Good points

  • Flexible streaming options
  • High quality sound, exceptionally clean
  • Compact, minimalist design
  • Smooth AirPlay support
  • Support for hi-res PCM and DSD audio files when connected via USB

Bad points

  • Dependence on iOS or Android apps for some features, no support for Windows Phone
  • No headphone socket
  • No audio output for connection to other hi-fi kit
  • No S/PDIF optical digital input
  • Limited stereo image and sound too bright on some material

Specifications

  • Size: 430x133x125mm
  • Weight: 4.6Kg
  • Power consumption: 50w
  • Power output: unknown though Amazon quotes “154w”
  • Frequency response: Sony quotes “45Hz to 40kHz”.
  • Drive units: 1 sub-woofer, 2 passive bass radiators, 2 midrange units, 2 tweeters, 2 super-tweeters
  • Streaming support: Bluetooth audio, AirPlay, DLNA

A tale of two Lumias: snaps on a Lumia 630 versus a Lumia 1020

I spent a morning in Oxford taking some snaps and thought it would be fun to compare what a budget Windows Smartphone – the new Nokia Lumia 630 – can do versus the king of photography smartphones, the Nokia Lumia 1020.

Note this is not intended as a fair comparison; the 1020 costs around four times as much as the 630. It does show what you are giving up if you use a budget smartphone for all your snaps. In each case, you can click the image to see the full resolution.

Here is the Bodleian Library on the 630:

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and on the 1020, using the 5MP version (the 1020 also stores a high res version of each image):

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Next, Pembroke College on the 630:

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and on the 1020:

 

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Some flowers at the corner of Pembroke’s Chapel Quad, on the 630:

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and on the 1020:

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The difference is more telling if you zoom in. Here is a detail taken from a picture of Broad Street on the 630:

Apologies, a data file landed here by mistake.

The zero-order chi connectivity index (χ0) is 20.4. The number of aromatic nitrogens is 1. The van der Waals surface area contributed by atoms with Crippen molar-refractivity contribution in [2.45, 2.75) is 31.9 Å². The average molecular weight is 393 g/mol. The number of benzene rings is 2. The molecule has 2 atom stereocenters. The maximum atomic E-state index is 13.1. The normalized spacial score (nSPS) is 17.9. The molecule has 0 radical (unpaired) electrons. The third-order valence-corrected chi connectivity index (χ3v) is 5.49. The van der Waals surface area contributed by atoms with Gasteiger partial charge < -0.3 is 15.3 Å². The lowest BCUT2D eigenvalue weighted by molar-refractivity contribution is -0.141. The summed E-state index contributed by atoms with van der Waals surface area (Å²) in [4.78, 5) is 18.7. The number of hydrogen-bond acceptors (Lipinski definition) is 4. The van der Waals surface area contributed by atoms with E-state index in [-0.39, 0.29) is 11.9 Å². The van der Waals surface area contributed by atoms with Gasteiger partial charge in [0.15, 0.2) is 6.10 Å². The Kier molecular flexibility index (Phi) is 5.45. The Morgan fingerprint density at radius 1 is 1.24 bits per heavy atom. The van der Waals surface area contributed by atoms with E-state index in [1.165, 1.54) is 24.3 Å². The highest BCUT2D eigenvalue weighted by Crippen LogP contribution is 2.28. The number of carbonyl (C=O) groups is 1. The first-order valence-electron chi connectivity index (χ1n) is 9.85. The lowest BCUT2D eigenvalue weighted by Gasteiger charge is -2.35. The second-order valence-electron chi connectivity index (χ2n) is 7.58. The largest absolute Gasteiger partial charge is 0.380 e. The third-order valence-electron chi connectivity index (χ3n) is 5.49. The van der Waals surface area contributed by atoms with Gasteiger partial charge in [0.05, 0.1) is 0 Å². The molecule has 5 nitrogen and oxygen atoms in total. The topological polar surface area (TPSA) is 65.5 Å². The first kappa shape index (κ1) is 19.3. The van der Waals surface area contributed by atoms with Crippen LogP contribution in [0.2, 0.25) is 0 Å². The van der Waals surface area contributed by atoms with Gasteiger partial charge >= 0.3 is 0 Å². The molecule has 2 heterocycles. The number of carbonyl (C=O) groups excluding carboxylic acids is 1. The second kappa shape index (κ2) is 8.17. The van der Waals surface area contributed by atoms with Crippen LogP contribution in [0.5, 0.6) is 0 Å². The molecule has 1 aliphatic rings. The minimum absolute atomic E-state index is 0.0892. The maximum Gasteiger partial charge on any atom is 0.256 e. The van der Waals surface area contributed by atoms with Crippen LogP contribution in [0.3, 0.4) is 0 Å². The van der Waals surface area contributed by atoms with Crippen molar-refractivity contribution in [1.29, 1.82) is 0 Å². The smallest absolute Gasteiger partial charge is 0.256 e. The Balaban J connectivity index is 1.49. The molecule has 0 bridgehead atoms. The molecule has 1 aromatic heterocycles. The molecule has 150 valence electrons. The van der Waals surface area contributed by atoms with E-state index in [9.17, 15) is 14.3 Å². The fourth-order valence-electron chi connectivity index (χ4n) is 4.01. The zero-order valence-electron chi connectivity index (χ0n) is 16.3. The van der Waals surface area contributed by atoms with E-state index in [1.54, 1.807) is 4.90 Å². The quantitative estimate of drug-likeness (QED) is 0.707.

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and on the 1020:

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What about the high-res versions of the Lumia 1020 snaps? Here is a picture of Oxford’s “Bridge of Sighs”:

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Let’s zoom in to look at the sculpture on the bridge. This is from the 5MP version, which I’ve enlarged slightly:

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Here is the same section taken from the high-res 34MP image:

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I consider the improvement well worthwhile; it does pay to hang on to those high-res images for the pictures you most value.

I snapped this on the 630 too; here is the same zoomed-in and enlarged section:

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Ouch!

Conclusion? The camera on the Lumia 630 is not too bad – for a cheap smartphone. The Lumia 1020 is something special and I am grateful to Nokia for delivering a smartphone with a camera good enough that I can leave a standalone camera out of my bag – noting that I am not a photographer, just a traveller who takes pictures. I have not used a tripod on any of the above; from my perspective, coping with camera shake is one of the characteristics I need in whatever camera I use.

Review: Nokia Lumia 630 – a lot of smartphone for the money

Microsoft/Nokia has released the Lumia 630 Windows Phone in the UK. It is notable for two reasons:

  • The first phone on sale with Windows Phone 8.1 installed